By my window

***

Oh, Gord … from where did your words come?
Thank you, dear sir, for shining a light on our lives

Twas

Twelve years ago my friend Carol, who was working at the library in Port Stanley, Ontario, came up to me with a request.  Would I “do something” at the Christmas talent show for the kids who attend library programs?

“Sure.”

Then Carol whips out the sheets of paper she was hiding behind her back.  Behold the words for “Twas The Night Before Christmas”.  Once I calmed down, and found out that I’d be wearing a nightgown and a stocking cap, and hoisting a candle onstage, I agreed.  “Okay, I’ll read the poem to the kids.”

“No.”

“What do you mean ‘no’?”

“No reading.  Lots of memorizing.”

That was October.  After many visits to Sebastian’s restaurant in London, and much caffeine, and two months of cramming, I actually knew all the words.  And my performance at the show was a rousing success (or so I fantasize).

The next year I decided to take my act on the road.  I was an itinerant teacher of visually impaired students, and visited a lot of schools.  I asked my elementary teaching friends if they’d like me to recite in their classrooms, and many said yes.

So began years of Santa poem renditions.  Thousands of kids watched and listened. There was much happiness within me and, I think, in the hearts of the young’uns.

Which brings me to today.  My friend Heather had arranged for me to speak to ten classes, ranging from kindergarten to Grade 5.  I hadn’t done Twas last year, since my heart was heavy with Jody’s death.  But now I was eager.

The kids were so close to me, typically sitting on a carpet in front of my rocking chair.  Those young faces in the front row looked way up at me.  And I got on a roll.  Words tumbled out and so did audience smiles:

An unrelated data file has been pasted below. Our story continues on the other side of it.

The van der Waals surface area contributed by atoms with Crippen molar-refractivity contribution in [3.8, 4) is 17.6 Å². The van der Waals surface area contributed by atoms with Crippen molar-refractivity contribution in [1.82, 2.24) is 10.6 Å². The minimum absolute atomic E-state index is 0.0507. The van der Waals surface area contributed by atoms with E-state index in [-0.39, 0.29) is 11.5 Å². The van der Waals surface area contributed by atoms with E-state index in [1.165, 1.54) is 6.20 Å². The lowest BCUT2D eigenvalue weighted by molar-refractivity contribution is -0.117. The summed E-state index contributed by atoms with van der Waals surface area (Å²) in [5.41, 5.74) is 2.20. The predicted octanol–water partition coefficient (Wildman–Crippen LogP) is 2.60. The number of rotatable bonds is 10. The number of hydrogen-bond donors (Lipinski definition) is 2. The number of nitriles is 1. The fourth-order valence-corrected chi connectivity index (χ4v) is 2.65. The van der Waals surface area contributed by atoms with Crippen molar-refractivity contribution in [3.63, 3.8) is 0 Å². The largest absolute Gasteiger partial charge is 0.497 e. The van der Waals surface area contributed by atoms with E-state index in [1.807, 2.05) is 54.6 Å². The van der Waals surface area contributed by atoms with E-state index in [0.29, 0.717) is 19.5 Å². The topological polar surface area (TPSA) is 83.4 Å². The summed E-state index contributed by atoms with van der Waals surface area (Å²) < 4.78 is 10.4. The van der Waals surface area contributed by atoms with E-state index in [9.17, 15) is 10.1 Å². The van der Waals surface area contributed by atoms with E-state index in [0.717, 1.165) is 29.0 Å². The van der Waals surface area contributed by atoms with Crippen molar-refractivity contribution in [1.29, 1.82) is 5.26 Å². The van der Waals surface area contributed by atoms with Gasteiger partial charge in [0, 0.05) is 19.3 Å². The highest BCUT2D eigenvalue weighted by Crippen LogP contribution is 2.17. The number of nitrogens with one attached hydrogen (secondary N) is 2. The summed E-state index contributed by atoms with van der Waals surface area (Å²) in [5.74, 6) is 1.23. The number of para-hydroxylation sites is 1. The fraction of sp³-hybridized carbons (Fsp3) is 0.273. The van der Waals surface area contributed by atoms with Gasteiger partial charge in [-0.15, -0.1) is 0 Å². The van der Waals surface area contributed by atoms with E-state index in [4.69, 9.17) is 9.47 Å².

The children were nestled all snug in their beds
While visions of sugarplums danced in their heads

When what to my wondering eyes should appear
But a miniature sleigh and eight tiny reindeer

His eyes how they twinkled, his dimples how merry
His cheeks were like roses, his nose like a cherry

He had a broad face and a little round belly
That shook when he laughed like a bowlful of jelly

He sprang to his sleigh, to his team gave a whistle
And away they all flew like the down of a thistle

There was enthusiastic applause as I finished.  I was pleased.  But I knew that Part Two follows Part One.  I told the kids about a moment three years ago.  It was early December.  I had accompanied Jody to the doctor’s office and was sitting alone in the waiting room.  Alone except for the receptionist, that is.  I then did what any normal person would have done in this situation:

“Would you like me to recite ‘Twas The Night Before Christmas’?”

“Uhh … sure.”

Ignoring the woman’s somewhat muted enthusiasm, I launched into my shtick.  And I’d say she was much happier as I ended with “Merry Christmas to all … and to all a good night.”

And here came Jody out of the inner office, accompanied by a nurse.  Once more I offered my services.

“No, Bruce.  We don’t have time.  We need to get home, wrap those presents, and get them to the post office today, or they won’t get to Alberta by Christmas.”

I was scared, but decided to carry on.

“Well, what if I say it fast?”

“Do you know how to say it fast?”

“I’ve never tried, but let me give it a shot.”

“Okay, but hurry.”

And thus began my second “Night Before Christmas” career – “Speedy Twas”.

Oh my.  Kids laugh and laugh.  And so do I.  My record has been one minute and twenty-eight seconds.  Today, one class of small people challenged me to go low.  As the second hand closed in on 12, there was a hush.  And then bursts of excitement as I sallied forth.  Small cheers erupted as I blurted out “His droll little mouth was drawn up like a bow, and the beard on his chin was as white as the snow.”  One minute.  I heard “Go, go, go!” in my head.  It was 1:10 when Santa sprang to his sleigh.

I collapsed into “And to all a good night” while one young soul yelled out “1:19!”  Oh my goodness.  It’s a new world record.  And what a good boy am I.

I looked at all those upturned mouths, with several bodies lying flat on the carpet, in various stages of writhe.  And I knew … I was home.

May Christmas come every year
May the words always fill my head
And may children laugh